Lansdown said she has mixed feelings about the possibility of DePaul becoming a closed campus because of her belief in the Vincentian mission which is one reason the campus is open.

The library cannot become a closed-access building because it houses the Federal Depository and the DePaul Special Collections and Archives which are both open to the public.

“The library needs to remain a place that is open and welcoming to everyone,” Lansdown said. “I do want students to feel safe, but it’s an interesting vision to think about in terms of safety for our campus’ future.”

Ghaderi said she feels like a catalyst for change. She hopes that her story will promote caution in students, staff and faculty on campus, while helping SGA push for new safety policies. 

“This entire experience has taught me that there is so much good in the world,” Ghaderi said. “I want everyone to understand that this experience should not be viewed as a frightening occurrence, but rather as a cautionary tale with both positive and negative aspects.”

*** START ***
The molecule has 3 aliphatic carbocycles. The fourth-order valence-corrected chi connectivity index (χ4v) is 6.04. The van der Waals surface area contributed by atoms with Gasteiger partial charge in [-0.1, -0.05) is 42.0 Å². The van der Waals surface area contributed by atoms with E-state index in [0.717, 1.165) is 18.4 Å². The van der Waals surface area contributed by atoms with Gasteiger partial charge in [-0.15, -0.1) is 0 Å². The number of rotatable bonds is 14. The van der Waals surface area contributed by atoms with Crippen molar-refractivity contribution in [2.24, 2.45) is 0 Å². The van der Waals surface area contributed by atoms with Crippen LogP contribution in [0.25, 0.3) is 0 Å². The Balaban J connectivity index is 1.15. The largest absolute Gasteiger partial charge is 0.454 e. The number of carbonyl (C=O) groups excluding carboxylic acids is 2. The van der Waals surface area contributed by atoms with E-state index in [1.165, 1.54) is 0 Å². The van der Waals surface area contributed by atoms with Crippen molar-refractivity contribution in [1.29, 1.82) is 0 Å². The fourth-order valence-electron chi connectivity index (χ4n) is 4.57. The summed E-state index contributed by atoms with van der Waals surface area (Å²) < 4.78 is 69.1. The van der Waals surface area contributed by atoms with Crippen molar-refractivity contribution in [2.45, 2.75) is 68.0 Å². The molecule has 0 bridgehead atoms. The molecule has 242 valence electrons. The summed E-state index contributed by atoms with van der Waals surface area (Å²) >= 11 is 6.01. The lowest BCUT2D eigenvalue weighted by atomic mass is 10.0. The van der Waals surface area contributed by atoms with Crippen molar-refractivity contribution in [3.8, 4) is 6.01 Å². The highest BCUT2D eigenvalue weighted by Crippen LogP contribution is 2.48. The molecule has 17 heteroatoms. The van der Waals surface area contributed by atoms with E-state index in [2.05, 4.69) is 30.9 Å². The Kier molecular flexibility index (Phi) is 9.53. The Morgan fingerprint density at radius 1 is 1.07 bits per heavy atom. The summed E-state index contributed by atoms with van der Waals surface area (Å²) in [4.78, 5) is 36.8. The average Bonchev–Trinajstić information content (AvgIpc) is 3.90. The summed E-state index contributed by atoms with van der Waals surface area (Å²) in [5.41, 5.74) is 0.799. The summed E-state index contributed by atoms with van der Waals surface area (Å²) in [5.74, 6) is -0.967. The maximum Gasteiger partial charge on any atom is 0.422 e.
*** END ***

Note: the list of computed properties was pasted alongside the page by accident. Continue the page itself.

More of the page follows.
The next step for SGA is to finalize their proposal for President Robert Manuel using the feedback they received at the assembly. The timeline for when this proposal will be submitted is presently unclear as SGA continues to develop initiatives and push for change.

The College of Education is currently the only building to change its access policy to swipe-access, requiring students to use their ID at the door. They implemented the change on May 2.

“The end product of this for us is that students currently don’t feel safe when they’re on campus at DePaul and that fundamentally has to change,” Schoenhals said. “Going through these meetings and working on these proposals is all part of our effort to make sure students can feel safe when they go to class.”